Let’s talk about the elephant in the design studio for a moment. For a book as celebrated as Infinite Jest, it took quite some time for its jackets and covers to catch up. Mr. Wallace apparently loathed the jacket for the hardcover edition, telling David Lipsky that it looked like the American Airlines safety booklet. “The cloud system,” he said, “is almost identical.”
Original paperback designer Elizabeth Van Itallie and 10th anniversary designer Keith Hayes retained the cloud imagery and made some strong improvements along the way. With each new design, we see fewer clouds. The hardcover design that Wallace disliked is stuffed with them; by the time we get to Mr. Hayes’ design, there’s but one. The typography too becomes bolder and more meaningful; the torqued, off-the-canvas title text of the current in-print design suggests infinity much more successfully than past editions have. The Hayes design is the queen of the cloud covers.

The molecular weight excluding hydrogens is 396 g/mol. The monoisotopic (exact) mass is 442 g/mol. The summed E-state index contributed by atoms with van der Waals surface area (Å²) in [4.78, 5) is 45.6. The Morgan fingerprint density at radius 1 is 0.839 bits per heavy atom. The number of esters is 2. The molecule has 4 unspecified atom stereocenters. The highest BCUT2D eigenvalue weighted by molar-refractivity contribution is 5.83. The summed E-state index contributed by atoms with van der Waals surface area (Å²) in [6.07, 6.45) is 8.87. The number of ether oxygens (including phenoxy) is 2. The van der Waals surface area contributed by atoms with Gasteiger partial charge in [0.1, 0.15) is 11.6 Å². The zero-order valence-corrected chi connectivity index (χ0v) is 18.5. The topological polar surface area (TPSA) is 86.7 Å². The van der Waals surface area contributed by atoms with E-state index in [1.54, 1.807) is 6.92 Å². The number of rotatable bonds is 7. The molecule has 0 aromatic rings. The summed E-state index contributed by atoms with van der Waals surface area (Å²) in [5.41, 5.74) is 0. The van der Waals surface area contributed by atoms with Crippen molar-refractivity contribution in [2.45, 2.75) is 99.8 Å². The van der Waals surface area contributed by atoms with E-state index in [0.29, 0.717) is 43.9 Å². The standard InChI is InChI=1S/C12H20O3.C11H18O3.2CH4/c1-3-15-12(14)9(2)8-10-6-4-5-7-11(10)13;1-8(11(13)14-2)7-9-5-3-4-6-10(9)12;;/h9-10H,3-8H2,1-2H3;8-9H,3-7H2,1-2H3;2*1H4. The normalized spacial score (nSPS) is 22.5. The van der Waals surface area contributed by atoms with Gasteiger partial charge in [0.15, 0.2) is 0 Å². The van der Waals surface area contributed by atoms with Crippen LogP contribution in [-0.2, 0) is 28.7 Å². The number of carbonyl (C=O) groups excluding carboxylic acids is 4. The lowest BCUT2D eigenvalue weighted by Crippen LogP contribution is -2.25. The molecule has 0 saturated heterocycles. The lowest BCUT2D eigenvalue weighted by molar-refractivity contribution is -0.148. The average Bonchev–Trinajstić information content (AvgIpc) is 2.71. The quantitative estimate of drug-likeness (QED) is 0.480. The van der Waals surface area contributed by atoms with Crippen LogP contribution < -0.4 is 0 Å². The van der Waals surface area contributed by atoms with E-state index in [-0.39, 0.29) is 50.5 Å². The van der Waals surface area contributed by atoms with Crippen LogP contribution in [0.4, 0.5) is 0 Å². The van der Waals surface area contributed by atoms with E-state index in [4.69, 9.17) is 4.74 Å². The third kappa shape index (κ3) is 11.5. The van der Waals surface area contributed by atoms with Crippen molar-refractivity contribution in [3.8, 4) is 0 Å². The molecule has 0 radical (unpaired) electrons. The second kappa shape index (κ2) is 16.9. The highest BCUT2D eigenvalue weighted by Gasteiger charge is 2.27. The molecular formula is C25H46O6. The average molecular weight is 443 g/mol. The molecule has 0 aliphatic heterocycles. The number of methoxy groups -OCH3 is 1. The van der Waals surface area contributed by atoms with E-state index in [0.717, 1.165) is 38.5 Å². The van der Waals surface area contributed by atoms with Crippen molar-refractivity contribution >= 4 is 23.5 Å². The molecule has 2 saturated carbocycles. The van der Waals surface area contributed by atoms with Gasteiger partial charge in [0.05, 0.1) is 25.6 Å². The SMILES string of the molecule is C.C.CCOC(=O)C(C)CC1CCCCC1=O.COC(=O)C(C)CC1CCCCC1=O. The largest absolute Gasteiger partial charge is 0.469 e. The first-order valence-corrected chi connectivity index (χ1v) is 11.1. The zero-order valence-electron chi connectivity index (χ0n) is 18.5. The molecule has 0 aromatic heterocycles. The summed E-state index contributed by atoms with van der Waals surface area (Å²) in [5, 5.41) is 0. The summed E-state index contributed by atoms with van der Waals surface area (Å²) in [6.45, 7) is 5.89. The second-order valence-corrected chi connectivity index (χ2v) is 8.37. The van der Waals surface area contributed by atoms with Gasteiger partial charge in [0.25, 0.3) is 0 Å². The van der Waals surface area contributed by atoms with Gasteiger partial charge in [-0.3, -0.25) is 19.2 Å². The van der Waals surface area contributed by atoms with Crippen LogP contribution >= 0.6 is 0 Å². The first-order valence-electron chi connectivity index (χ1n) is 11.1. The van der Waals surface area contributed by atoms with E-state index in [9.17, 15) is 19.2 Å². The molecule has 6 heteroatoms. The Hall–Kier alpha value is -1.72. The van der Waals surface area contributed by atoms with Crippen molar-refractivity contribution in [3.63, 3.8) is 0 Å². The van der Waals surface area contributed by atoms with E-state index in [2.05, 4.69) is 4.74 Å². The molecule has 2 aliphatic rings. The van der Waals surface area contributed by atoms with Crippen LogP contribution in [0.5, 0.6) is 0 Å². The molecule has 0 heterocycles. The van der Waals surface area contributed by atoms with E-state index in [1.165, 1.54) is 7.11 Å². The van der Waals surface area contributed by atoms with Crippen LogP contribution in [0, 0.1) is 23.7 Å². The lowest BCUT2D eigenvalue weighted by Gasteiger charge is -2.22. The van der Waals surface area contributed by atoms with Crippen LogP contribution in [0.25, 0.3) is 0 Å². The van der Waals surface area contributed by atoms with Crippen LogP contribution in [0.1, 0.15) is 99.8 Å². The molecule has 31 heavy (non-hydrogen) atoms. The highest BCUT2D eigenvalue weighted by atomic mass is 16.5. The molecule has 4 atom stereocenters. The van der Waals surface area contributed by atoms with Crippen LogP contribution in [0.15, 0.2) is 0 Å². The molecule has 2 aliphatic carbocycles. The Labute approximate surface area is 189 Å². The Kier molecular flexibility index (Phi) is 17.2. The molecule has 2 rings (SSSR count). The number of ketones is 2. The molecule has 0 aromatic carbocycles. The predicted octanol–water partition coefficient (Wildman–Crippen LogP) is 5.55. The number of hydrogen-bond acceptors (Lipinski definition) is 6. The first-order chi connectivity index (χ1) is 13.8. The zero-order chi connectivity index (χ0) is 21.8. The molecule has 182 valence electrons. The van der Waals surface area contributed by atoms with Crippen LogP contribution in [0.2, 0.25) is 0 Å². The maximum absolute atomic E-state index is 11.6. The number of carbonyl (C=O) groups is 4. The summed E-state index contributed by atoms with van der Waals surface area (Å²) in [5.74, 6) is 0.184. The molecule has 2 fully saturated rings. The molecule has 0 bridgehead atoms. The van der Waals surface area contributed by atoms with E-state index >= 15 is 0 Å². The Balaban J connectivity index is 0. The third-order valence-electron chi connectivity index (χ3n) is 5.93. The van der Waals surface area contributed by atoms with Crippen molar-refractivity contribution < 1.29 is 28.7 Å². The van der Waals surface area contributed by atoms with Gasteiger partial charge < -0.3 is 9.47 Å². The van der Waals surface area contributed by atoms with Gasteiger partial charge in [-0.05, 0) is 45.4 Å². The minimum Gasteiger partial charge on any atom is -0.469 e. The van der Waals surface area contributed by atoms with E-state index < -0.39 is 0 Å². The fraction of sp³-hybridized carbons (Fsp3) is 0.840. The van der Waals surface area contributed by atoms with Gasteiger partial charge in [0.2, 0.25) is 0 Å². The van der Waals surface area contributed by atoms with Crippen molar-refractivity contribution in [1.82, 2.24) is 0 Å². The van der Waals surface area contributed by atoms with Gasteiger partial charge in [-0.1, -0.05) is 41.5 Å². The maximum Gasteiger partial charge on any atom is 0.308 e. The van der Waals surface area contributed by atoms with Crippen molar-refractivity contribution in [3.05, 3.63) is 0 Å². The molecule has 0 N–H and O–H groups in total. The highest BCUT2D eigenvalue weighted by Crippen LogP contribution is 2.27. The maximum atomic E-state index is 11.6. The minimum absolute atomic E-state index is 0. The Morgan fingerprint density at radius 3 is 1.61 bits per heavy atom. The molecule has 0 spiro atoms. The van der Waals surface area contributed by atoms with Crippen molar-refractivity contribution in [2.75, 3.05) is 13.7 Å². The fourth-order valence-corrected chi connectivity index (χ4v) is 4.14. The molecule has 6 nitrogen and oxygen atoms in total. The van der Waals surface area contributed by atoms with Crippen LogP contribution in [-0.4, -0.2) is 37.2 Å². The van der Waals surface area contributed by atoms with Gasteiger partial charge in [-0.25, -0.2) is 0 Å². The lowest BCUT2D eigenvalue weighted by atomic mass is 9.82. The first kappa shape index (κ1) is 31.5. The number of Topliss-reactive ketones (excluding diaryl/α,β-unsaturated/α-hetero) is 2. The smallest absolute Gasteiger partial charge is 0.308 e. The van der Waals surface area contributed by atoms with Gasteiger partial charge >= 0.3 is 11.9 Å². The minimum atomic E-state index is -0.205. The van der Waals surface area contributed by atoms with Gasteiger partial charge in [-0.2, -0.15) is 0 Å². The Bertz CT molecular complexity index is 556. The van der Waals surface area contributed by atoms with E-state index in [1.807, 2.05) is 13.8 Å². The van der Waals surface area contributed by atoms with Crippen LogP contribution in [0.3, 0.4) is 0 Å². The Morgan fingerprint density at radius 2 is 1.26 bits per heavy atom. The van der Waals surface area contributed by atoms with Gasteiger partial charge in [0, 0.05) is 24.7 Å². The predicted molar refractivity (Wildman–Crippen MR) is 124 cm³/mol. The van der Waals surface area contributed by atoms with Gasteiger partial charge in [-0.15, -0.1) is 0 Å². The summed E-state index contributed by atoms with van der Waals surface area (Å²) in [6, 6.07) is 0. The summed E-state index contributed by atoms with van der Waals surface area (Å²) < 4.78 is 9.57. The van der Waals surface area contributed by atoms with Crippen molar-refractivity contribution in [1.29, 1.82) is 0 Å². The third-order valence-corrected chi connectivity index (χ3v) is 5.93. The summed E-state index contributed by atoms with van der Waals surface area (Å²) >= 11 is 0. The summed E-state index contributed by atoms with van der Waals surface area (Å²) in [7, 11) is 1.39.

Book design fans may know there’s a new design forthcoming from Little, Brown to mark the twentieth anniversary of Infinite Jest’s publication. The sky has cleared and we’re in new, amusing-ourselves-to-death territory:
I haven’t been able to dig up anything on what Mr. Wallace thought about the Van Itallie and Hayes designs, and sadly, he’s got nothing to say about Mr. Walsh’s effort. But we do know Mr. Wallace did attempt to art-direct the design of Infinite Jest, and that he had at least two photo suggestions:
1. He wanted to use a specific photograph of Fritz Lang directing the cast of Metropolis. Nick Greene at Mental Floss wonders if it’s this one:
2. Mr. Wallace’s editor, Michael Pietsch, said this in an interview with The Millions:
“For Infinite Jest he proposed using a photo of a giant modern sculpture made of industrial trash—an interesting idea, but one that our creative director felt was too subtle and detailed to work as a cover image.”
As I begin to read Infinite Jest for the first time, I’m dying to know why Mr. Wallace suggested these photos. I’m looking forward to the images that pop into my head. And I’d love to know what pops into yours.